In Arrival, the heptapods have a specific written language that is based on black circles.

screenshot of heptapod glyphs

A single circle can be a word, a group of words or even a sentence. In the movie there are very complicated rules that structure this language.

But is there any real logic in the circles shown in the movie? In other words, did the filmmakers build the circles with specific rules or are they just random shapes?

  • 9
    They're coffee mug stains.
    – sanpaco
    Jan 6, 2017 at 0:47

1 Answer 1


The designs are very deliberate, and were intended to be circular from the outset.

Bringing the language to the screen was a joint effort between designer Patrice Vermette, science consultant Stephen Wolfram -- of Wolfram Alpha fame -- and his son Christopher Wolfram. All told, some 100 "unique logograms with embedded words and phrases, with mutable components" were crafted for the film.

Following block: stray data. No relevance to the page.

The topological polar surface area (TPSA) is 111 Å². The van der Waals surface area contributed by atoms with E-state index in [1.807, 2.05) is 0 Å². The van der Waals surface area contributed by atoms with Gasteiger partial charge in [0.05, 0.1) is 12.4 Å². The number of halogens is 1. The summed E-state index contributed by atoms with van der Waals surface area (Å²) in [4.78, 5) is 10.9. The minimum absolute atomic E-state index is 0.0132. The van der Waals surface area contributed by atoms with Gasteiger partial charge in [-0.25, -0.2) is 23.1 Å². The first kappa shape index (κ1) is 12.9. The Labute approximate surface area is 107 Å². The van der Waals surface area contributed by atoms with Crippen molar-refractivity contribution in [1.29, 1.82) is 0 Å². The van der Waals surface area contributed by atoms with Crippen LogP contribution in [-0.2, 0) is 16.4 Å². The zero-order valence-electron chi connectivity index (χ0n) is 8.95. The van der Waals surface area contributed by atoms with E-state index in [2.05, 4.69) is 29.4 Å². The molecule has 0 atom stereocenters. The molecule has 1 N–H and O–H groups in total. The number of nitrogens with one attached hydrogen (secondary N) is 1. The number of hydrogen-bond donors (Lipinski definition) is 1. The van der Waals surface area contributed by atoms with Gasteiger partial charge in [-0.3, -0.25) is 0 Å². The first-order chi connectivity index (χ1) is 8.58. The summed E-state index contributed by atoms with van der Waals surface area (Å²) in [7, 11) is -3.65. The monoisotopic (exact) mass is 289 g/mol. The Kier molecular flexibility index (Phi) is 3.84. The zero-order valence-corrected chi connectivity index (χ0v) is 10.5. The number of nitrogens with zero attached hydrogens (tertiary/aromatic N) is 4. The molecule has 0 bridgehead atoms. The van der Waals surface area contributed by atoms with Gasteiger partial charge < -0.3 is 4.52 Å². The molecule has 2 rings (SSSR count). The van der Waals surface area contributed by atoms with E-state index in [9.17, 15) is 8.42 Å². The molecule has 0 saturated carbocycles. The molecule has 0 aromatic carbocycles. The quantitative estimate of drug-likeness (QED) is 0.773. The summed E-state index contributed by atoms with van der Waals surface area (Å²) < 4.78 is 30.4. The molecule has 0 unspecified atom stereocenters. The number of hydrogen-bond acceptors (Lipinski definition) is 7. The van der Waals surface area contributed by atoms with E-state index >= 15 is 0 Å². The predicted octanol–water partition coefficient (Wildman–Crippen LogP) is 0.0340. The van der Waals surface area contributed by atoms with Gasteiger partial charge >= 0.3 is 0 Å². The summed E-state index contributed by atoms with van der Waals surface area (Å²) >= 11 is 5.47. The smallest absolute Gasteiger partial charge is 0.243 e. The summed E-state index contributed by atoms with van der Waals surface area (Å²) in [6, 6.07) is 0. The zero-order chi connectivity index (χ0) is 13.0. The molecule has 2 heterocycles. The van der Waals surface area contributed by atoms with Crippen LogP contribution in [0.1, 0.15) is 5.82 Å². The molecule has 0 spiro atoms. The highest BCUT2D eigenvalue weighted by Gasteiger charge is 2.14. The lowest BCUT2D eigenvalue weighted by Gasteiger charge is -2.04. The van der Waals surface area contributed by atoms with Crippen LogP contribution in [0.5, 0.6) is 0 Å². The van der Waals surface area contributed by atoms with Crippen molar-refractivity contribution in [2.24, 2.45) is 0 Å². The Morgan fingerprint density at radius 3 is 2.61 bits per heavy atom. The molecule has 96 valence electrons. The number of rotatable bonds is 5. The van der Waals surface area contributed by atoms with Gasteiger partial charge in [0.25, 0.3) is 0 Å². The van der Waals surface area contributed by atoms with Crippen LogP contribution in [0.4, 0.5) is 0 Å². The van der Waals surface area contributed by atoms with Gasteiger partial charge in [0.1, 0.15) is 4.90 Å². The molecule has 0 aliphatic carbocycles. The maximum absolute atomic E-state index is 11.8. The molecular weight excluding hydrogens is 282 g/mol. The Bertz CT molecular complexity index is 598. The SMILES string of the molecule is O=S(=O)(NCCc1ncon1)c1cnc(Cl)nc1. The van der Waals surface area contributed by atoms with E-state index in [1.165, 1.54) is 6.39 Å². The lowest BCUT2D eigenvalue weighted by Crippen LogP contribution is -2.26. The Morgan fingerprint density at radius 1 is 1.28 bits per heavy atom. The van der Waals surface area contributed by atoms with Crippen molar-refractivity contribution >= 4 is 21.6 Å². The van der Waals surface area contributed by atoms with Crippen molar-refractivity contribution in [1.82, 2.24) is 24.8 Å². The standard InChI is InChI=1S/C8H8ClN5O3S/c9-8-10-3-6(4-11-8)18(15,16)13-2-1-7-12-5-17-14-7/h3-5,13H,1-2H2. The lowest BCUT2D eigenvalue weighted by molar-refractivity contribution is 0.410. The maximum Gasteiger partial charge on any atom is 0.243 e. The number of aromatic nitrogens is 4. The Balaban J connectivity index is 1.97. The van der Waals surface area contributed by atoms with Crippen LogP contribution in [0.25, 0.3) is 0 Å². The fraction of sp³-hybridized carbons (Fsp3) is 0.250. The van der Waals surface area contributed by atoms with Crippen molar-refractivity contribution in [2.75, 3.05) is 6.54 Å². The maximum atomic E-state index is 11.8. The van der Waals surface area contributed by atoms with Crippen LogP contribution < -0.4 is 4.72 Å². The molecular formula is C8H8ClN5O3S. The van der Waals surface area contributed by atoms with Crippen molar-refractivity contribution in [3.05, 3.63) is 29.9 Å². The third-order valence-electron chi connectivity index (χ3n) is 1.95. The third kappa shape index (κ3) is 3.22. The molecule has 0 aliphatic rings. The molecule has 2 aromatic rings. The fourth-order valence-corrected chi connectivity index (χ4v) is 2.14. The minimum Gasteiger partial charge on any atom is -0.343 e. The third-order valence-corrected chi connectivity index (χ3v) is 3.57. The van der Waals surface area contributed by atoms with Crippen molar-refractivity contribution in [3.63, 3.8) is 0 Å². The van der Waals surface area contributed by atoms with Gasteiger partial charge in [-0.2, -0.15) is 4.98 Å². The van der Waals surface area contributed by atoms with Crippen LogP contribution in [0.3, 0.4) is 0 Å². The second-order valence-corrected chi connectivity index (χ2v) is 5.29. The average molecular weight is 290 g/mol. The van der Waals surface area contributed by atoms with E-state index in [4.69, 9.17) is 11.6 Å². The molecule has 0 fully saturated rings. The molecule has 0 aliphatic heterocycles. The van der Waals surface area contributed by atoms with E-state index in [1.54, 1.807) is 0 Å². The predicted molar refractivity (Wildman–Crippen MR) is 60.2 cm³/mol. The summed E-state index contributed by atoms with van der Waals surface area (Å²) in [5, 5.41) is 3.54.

More than that,

Throughout a series of tweets recently, writer/producer Eric Heisserer explained not only how the circular speech symbols came to be, but also the "bespoke logogram analytic code" that translated the language when the cameras were rolling. "In several shots in the film, the analytics you see are working in real-time to dissect a logogram," Heisserer writes. "Not canned CG."

Also, they used linguistics professor Jessica Coon as a consultant.

A couple of interesting articles to read:



  • 1
    Science consultant! Isn't that a little bit too generic? "Logogram" seems a very cool word.
    – nilon
    Jul 14, 2017 at 19:23

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